NEW YORK ( TheStreet) -- Two retailers saw large stock swings on Tuesday reflecting each company's positioning in a difficult apparel retail environment. Urban Outfitters ( URBN) shares plummeted after the retailer disclosed that third-quarter sales comparisons were only in the mid-single digit range so far, below analysts' expectations. The sales comments were disclosed Monday evening in Urban Outfitters' quarterly regulatory filing with the Securities and Exchange Commission. "A mid-single digit comp increase is below the
first half trend of positive 9% and will likely be viewed negatively by the Street," wrote Stifel analyst Richard Jaffe in a research note last night. "We would be buyers of the stock in weakness." Shares were falling 10.3% to $38.30. Jaffe said he believes sales are up between 3% and 5% at Urban Outfitters, but faring better at its two other brands Anthropologie and Free People, up between 6% and 8% and between 18% and 20%, respectively. "In our opinion, the outlook for the balance of the quarter is favorable. The current floorsets at Urban, Anthropologie and Free People look attractive and seem to be well received by customers. Additionally management is focused on several operational initiatives (improved inventory turnover and increased speed to market) that allow URBN to buy product closer to need, allowing them to make better product decisions and thus minimizing markdown risk," the note said. "We believe strength should continue throughout 2013." The analyst reiterated his "buy" rating and $48 for his 12-month stock target price, but trimmed third-quarter earnings estimates and full-year estimates each by a penny to 47 cents a share and $1.93 a share. Wall Street is looking for Urban Outfitters to post earnings, on average, of 46 cents a share for the quarter and $1.93 for the year, according to Thomson Reuters. "Although its customer base skews older, Urban Outfitters seems to have caught the same bug plaguing the teen retailers, as decelerating comps ... are to blame for URBN's lower comp outlook," wrote Wells Fargo Securities analyst Paul Lejuez in a research note on Tuesday. He rated Urban Outfitters at "outperform."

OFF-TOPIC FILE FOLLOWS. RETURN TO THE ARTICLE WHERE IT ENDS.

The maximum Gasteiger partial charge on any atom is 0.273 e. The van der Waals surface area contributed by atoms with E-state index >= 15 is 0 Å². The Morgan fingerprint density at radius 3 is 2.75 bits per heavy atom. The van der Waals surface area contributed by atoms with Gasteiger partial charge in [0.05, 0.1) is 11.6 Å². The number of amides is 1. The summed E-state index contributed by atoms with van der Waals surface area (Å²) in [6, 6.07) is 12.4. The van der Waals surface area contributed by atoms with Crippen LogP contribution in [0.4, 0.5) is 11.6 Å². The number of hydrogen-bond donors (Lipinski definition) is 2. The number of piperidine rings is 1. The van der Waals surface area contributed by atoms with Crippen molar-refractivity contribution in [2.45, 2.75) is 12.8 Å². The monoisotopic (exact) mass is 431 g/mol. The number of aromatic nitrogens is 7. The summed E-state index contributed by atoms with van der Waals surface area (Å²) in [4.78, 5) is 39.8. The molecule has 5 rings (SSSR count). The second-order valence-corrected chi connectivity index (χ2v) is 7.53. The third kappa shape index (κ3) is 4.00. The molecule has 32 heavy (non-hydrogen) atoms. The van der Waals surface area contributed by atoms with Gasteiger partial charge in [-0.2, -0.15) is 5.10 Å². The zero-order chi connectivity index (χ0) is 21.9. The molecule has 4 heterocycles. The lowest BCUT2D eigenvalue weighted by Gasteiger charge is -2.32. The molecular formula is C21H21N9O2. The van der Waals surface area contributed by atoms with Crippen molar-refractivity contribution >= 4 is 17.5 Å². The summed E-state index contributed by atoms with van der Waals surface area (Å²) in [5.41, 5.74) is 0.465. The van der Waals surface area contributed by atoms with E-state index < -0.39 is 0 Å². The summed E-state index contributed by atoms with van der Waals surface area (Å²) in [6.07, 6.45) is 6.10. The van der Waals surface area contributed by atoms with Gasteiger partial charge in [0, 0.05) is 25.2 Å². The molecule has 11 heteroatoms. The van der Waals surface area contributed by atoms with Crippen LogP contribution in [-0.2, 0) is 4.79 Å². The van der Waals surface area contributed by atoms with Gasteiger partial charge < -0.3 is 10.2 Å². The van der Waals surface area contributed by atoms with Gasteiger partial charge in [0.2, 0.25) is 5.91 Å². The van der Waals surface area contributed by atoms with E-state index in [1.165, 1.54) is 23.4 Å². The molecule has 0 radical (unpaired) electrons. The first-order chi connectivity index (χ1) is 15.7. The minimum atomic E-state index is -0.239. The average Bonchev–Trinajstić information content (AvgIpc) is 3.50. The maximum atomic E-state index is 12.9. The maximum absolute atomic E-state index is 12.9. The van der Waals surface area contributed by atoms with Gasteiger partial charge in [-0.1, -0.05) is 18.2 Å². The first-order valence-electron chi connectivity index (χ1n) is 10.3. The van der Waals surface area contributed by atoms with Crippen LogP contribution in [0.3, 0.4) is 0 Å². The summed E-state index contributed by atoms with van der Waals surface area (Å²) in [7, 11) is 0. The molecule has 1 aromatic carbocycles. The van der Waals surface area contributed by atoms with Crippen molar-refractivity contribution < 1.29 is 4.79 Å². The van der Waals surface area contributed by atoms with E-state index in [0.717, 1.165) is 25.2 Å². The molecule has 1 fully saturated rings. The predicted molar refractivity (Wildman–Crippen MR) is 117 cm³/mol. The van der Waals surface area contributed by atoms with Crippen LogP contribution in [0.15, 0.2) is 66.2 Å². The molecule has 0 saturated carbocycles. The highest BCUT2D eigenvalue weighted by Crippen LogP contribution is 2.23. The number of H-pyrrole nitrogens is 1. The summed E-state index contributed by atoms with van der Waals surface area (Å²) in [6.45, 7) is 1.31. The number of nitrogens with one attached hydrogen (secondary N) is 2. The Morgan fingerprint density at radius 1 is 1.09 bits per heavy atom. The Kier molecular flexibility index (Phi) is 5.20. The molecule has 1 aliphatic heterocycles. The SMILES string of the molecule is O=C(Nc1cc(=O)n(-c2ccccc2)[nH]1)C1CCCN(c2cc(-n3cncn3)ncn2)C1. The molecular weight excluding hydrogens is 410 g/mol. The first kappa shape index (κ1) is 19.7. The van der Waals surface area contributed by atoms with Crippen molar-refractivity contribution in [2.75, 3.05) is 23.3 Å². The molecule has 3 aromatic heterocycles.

The retailer plans to offer more promotions at its flagship brand to regain customers, which may pressure margins in the quarter. On the bright side, Anthropologie's comp sales seem to be accelerating while strong trends continue at Free People, the note said. The analyst also reduced his third-quarter earnings estimates by 3 cents to 49 cents a share and full year estimates by 6 cents to $1.99 a share. Meanwhile, Five Below ( FIVE) surged as much as 19% and set a new record since the company went public in July 2012, following the discount store's better-than-expected earnings results released Monday. The retailer, known for its position that everything sold in the store is either $5 or less, said that second-quarter net sales jumped by 35% to $117.1 million from the prior year. Comparable-store sales increased by 6.6%. Five Below reported a profit of $4.1 million, or 7 cents a share, for the quarter. Adjusted net income came in at $6.1 million, or 11 cents a share. Analysts expected earnings of 9 cents a share. The company also upped its earnings guidance for the remainder of the year. Net sales are expected to be in the range of $531 million to $536 million based on opening 60 net new stores for the full year and assuming a 5% increase in comparable-store sales. The company forecast earnings between 60 cents and 63 cents a share, with adjusted earnings of 68 cents to 71 cents a share. Analysts, on average, expect the company to post earnings of 71 cents a share. The stock was rising 17% to $48.01. Sears ( SHLD) shares were also steadily gaining on Tuesday. Shares were up 6.3% to $56.40. Shares of Guess ( GES) were falling 3.1% to $30.05. -- Written by Laurie Kulikowski in New York. Follow @LKulikowski To contact Laurie Kulikowski, send an email to: Laurie.Kulikowski@thestreet.com. >To submit a news tip, email: firstname.lastname@example.org. Follow TheStreet on Twitter and become a fan on Facebook.